The Gag Rule violates the First Amendment for a multitude of reasons: 1) it is a forbidden prior restraint on future speech; 2) it is a content-based restriction of speech; 3) it grants SEC unbridled enforcement discretion and silences Mr. Novinger in perpetuity; 4) it forbids truthful speech; 5) it unconstitutionally conditions settlement upon surrender of Americans’ inalienable rights of free speech; 6) it compels speech; and 7) it abridges Americans’ rights of petition long protected by the First Amendment. Any rule that racks up a list of constitutional violations this lengthy compels the conclusion that it could never have been a valid rule in the first place.

And, in fact, it was not. As NCLA points out, SEC created this Rule in 1972 without notice and comment, in violation of the Administrative Procedure Act. SEC dishonestly called it a “Housekeeping Rule.” Such rules cannot bind anyone outside the government, but SEC’s gag orders always bind outside parties. The Gag Rule was void from the day it was snuck into the Federal Register.

NCLA released the following statements:

“SEC is notorious for issuing press releases that instantly destroy careers, reputations, businesses, and lives. It is hard to imagine a policy better designed to suppress the truth about these important matters than SEC’s Gag Rule, which contrives to give the agency the last word and render those it charges powerless to defend themselves in the court of public opinion. Fortunately, our Constitution does not permit that baleful bargain.”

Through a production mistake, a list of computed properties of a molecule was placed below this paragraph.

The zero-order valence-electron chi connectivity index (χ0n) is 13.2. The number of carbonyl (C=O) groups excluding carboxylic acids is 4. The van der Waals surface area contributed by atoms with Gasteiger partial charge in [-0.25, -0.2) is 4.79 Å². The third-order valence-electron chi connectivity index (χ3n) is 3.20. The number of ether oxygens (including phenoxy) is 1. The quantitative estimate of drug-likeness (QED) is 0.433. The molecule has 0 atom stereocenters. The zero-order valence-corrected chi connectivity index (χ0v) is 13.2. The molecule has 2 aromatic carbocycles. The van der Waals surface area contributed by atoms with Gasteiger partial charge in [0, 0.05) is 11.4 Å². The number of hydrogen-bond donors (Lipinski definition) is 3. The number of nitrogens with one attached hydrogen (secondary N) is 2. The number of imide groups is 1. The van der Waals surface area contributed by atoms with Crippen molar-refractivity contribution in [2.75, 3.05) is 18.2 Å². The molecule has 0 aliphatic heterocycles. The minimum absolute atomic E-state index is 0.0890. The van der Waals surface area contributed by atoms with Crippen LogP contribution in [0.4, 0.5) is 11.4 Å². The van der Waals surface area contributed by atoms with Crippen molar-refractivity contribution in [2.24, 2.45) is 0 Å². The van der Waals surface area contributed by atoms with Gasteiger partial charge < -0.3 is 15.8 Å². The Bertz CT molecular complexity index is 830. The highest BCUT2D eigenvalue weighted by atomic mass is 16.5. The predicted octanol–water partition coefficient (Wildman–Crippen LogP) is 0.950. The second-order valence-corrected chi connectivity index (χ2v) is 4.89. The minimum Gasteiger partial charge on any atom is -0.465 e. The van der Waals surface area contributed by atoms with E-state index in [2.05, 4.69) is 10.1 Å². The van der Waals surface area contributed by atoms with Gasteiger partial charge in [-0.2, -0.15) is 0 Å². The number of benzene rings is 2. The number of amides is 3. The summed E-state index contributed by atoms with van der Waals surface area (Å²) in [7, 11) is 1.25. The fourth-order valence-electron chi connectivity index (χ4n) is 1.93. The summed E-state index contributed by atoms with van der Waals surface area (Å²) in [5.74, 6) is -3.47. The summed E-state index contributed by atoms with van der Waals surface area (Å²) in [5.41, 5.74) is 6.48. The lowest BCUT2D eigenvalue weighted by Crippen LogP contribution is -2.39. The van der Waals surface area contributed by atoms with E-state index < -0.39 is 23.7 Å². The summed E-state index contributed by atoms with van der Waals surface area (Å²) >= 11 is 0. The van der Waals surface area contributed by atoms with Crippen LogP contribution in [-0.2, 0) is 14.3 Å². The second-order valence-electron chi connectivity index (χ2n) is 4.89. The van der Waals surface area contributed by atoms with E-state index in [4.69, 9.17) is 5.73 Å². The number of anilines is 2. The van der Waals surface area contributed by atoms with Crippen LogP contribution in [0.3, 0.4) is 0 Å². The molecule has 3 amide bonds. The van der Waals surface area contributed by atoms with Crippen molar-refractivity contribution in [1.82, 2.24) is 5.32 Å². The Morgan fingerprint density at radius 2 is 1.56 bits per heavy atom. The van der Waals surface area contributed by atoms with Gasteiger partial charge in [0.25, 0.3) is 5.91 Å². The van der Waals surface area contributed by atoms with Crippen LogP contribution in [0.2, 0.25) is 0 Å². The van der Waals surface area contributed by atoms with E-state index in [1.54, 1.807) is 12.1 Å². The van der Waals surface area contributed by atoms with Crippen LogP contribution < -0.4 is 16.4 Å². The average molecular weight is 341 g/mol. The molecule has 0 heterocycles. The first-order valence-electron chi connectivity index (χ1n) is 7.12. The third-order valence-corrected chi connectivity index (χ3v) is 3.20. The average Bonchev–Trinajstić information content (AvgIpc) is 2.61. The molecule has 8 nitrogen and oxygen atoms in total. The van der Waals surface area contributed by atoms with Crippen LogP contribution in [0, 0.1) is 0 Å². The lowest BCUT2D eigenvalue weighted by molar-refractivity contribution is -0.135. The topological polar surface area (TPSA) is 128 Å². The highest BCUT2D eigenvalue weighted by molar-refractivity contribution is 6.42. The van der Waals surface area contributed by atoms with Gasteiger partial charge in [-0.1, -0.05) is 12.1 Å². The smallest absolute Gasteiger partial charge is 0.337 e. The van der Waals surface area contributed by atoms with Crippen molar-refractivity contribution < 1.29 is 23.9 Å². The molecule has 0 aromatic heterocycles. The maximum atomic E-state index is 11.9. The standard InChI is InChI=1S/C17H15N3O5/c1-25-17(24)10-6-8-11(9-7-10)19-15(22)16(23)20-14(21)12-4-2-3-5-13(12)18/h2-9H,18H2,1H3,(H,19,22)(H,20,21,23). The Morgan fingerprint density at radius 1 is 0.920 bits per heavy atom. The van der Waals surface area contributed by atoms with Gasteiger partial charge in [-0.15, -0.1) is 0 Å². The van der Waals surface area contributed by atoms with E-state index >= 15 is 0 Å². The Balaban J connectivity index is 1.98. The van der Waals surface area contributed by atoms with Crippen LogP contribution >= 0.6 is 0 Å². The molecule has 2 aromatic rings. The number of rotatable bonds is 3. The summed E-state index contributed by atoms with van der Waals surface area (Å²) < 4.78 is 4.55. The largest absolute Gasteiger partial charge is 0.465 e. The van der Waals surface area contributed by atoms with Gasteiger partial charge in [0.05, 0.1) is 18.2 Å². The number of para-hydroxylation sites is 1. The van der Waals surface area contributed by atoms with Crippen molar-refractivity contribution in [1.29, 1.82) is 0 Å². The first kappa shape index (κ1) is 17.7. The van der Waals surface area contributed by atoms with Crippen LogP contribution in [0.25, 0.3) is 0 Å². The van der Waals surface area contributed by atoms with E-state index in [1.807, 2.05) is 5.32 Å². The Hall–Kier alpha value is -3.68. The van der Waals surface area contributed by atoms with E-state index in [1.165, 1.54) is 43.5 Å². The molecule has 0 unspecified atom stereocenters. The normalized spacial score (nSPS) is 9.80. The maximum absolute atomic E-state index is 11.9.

Peggy Little, Senior Litigation Counsel, NCLA

“The SEC requires settling defendants to state that they do not deny the SEC’s allegations if they truthfully say they do not admit them. The First Amendment forbids such compelled speech. The Gag Order also requires individuals to impute their own guilt. The Fifth Amendment does not permit such coerced self-condemnation. It is high time for SEC’s enforcement apparatus to be made to work within the confines of the Constitution.”
Kara Rollins, Litigation Counsel, NCLA

For more information visit the case page here.

ABOUT NCLA

NCLA is a nonpartisan, nonprofit civil rights group founded by prominent legal scholar Philip Hamburger to protect constitutional freedoms from violations by the Administrative State. NCLA’s public-interest litigation and other pro bono advocacy strive to tame the unlawful power of state and federal agencies and to foster a new civil liberties movement that will help restore Americans’ fundamental rights.

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OPINION

MEDIA MENTIONS